Indonesia bans sex outside marriage amid sweeping law changes

Dec 9, 2022
Seminyak beach, just north of Kuta, in Bali.

Lock your bedroom: The state is perving.

The G20 in Bali last month was a splendid success – and not just because world leaders talked to each other proving differences can sometimes be understood, if not always accepted.

The grand two-day event also showcased Indonesia as a modern, progressive, tolerant and efficient state deserving respect and applause. No longer. Cheers have turned to jeers.

Now the international news isn’t about grand-scale diplomatic breakthroughs that could make the world a safer place. That worthy account has been kicked to touch by lawmakers climbing into bedrooms.

There’s hardly a newspaper, radio or TV station around the world which hasn’t run the story of the Indonesian Legislative Assembly unanimously revising the Criminal Code to include a clause making consensual extramarital sex illegal.

Inevitably it’s been tagged ‘Bali bonk ban’ – and the mockery is widespread and justified. Apart from being a gross affront to citizens’ privacy and an assault on human rights, it’s also a nutty notion.

In practical terms, how can it ever be widely enforced? There aren’t enough jails in the country to hold the tsunami of offenders that would swamp the legal system.

Using Indonesia’s population surge as proof (2.3 live births per woman compared to Australia’s 1.6) it’s clear Indonesians like sex as much as any other humans and will enjoy the natural practice whatever their marital status.

The pious sly will honour the law by using a Mut’ah temporary contract, ‘marrying’ before a compliant cleric just ahead of undressing, and ‘divorcing’ after the post-coital shower.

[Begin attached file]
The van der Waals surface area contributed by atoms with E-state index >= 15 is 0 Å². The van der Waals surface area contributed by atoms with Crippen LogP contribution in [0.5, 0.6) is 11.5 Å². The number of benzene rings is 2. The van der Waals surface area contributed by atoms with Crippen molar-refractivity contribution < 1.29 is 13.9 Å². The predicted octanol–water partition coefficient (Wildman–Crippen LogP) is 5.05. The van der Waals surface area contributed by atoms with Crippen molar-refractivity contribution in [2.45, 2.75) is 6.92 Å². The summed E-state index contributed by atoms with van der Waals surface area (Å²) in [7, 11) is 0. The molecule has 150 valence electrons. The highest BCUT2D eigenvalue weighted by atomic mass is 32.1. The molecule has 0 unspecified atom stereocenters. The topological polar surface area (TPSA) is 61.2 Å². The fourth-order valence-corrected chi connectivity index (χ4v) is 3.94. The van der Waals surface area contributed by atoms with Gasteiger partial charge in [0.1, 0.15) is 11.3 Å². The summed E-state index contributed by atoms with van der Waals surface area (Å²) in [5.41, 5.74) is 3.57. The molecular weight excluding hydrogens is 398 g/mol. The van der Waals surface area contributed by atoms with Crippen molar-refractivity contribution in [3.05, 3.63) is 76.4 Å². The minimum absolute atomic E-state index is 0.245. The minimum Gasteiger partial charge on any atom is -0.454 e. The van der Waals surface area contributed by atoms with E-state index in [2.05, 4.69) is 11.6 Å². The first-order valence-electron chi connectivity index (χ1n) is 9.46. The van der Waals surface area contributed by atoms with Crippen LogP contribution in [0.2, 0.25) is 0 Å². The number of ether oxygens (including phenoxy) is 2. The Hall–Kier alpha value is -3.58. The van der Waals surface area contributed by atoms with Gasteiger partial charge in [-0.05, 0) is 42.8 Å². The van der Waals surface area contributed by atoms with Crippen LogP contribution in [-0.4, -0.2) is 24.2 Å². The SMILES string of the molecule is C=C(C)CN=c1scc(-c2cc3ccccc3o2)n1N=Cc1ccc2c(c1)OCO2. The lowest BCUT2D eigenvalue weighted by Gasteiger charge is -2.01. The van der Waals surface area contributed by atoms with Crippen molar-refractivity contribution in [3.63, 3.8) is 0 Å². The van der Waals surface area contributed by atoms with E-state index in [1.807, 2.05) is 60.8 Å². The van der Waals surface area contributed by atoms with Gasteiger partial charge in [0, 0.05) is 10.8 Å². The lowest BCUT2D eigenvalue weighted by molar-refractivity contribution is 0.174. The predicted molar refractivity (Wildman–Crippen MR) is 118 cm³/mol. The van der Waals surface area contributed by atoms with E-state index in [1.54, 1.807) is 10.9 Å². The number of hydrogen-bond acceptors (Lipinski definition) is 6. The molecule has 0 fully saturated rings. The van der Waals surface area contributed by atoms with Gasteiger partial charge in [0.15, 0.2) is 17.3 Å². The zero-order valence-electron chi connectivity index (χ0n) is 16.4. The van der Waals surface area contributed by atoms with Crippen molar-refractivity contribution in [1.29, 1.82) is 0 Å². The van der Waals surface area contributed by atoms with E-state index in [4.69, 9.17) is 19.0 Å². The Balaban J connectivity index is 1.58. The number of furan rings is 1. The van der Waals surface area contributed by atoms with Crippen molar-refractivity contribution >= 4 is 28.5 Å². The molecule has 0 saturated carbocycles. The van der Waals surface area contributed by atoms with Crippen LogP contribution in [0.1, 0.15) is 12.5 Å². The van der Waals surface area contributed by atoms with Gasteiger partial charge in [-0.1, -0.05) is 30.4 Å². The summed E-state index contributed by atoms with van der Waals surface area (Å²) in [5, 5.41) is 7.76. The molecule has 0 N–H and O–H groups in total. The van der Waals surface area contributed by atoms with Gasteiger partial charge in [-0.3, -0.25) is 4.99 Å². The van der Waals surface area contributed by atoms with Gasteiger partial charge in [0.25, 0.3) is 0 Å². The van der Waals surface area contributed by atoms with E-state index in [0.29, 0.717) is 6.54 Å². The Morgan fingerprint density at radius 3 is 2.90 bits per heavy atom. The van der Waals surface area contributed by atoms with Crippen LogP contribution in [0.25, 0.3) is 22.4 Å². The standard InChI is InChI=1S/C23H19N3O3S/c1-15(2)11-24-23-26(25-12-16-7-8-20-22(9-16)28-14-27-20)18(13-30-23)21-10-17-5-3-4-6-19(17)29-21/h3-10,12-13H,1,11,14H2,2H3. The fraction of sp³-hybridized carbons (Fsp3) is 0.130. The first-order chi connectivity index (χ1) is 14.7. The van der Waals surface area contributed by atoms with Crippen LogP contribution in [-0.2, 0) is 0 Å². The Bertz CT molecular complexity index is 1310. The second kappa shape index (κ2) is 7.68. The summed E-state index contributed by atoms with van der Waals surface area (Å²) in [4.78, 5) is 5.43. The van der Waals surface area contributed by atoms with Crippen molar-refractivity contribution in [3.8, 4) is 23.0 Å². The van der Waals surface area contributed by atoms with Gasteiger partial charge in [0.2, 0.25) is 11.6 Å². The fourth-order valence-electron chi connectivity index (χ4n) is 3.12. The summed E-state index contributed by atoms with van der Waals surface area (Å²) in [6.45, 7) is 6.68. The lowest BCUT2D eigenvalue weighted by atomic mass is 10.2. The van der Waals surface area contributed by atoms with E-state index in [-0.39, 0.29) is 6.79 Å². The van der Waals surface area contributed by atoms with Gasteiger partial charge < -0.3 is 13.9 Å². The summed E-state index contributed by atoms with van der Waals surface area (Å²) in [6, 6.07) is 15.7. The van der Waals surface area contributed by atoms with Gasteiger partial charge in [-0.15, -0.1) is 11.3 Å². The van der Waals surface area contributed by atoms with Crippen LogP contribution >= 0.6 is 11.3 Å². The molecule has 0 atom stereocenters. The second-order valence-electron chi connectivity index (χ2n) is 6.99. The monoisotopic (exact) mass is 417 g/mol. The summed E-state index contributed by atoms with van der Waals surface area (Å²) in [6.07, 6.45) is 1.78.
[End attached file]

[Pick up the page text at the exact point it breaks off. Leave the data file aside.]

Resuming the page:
The salacious reports divert from the more serious questions: How did this come about, who’s running this show and what’s the intent?

The legislation would not have surprised readers of this website as the decision was flagged here a month before the legacy media noticed.

But the story starts more than six years ago when the Aliansi Cinta Keluarga (Family Love Alliance) started to get its agenda heard.

Till then radical Muslims had backed the Front Pembela Islam (FPI – Islamic Defenders’ Front). It used firebrand speakers and mass rallies to force demands for an end to pluralism, liberalism and other perceived Western pollutants.

Their biggest success came in late 2016 when it overfilled Jakarta’s one-square-kilometre Merdeka (Freedom) park and engineered blasphemy charges against the city governor Basuki Tjahaja Purnama (Ahok). The ethnic Chinese Christian was jailed for two years.

The government took fright at the growing power of the FPI so jailed its leader Rizieq Shihab, and got tough on his followers. On one occasion police shot six dead on a Jakarta highway – driving the radicals underground.

Since then the Family Love Alliance has filled the vacuum by claiming it wants to strengthen ‘family values.’

The Alliance appears mild and mainstream, the image a gathering of grans. The giveaway is the acronym it uses – AILA – Arabic for ‘big family.’ As one commentator noted: